But Tanner had set up career options.

"I'm in my fifth year as an electrical journeyman, and I went with advanced manufacturing as a course of study at St. Philip’s College. The very first month of college... it's funny, I got a letter stating I could join the honor society, and a day before my first honor society meeting, I was so excited, I paid the membership fees in advance---you get a free t-shirt that way. I went in the next day. Scholars were there, and I applied for an office position. They were completing my paperwork, and they said, 'We are getting ready for the honor society Texas regional convention. We need a few more people, we're short.' I said, 'Okay. I don't have much going on... I understand you are looking for more people to go. I can go.' They said it takes months of preparation. Nobody really knew who I was. Our chapter advisor said yes. I went in there for a shirt, and come out with a trip to the regional in Houston! At one point since then, I had volunteered over 70 hours in a month, with Respite House and for reading Dr. Seuss at an elementary school among other things I was involved in. I continue to support the chapter. I talk to students about great leadership opportunities," Tanner said of accomplishments the first-time-in-college scholar achieved early in his educational journey.

"The regional event had over 600 people and I was taking a leadership role through campaign speeches, and asking very good questions. Our chapter members were like judges, and we met many honor society chapter presidents and vice presidents... a lot of informed people made it a lot of fun,” Tanner said.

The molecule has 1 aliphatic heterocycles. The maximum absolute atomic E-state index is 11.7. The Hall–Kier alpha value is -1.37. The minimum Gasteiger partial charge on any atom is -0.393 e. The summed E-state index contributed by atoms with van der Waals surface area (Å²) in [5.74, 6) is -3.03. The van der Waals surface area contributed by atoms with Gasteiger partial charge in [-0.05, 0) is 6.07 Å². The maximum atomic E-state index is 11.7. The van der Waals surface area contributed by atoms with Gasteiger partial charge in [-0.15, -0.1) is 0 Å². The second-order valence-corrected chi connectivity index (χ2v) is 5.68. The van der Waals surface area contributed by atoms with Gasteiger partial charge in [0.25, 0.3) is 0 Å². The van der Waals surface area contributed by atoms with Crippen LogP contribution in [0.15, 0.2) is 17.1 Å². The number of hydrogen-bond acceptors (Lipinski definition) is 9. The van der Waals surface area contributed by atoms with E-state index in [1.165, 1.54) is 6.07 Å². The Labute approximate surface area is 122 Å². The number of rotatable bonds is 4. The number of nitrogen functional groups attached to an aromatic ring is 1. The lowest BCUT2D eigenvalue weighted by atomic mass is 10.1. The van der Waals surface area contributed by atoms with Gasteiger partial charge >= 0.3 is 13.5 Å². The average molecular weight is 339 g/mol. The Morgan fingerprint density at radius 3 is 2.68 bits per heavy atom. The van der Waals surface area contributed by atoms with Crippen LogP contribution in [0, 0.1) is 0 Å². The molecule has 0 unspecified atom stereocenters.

St. Philip’s College faculty member John Haral is the chair of the college business unit that operates the advanced manufacturing program where Tanner is a rising student.

“Walmart and other manufacturing companies who are not part of Texas FAME---Continental Motors in Seguin, Amazon, Cott Beverages, Vision Works… are looking for the same type of outstanding college-educated technician Toyota employs. Although Texas FAME sponsors a limited and growing number of people, the demand for the same college-educated technician is very big within other companies. Other companies may not know about Texas FAME, but they know about us, and we are running a parallel non-sponsored program that satisfies the bigger picture. We are trying to align more manufacturing programs at our college with our AMT program, and we are in the process of building that pathway,” Haral said, explaining that Tanner is the first honor society student in the parallel program to earn the Coca-Cola Leaders of Promise Scholar award.

Tanner is St. Philip's College's third Coca-Cola Leaders of Promise Scholar award recipient following 2014 recipients Brandi Kemp and Hannah Mahaffey, and his name will be found on the 2018 recipients list when that list is published at the society web page.

For details on the college's honor society activity, contact the college chapter advisor. (SPC image by Julysa Sosa)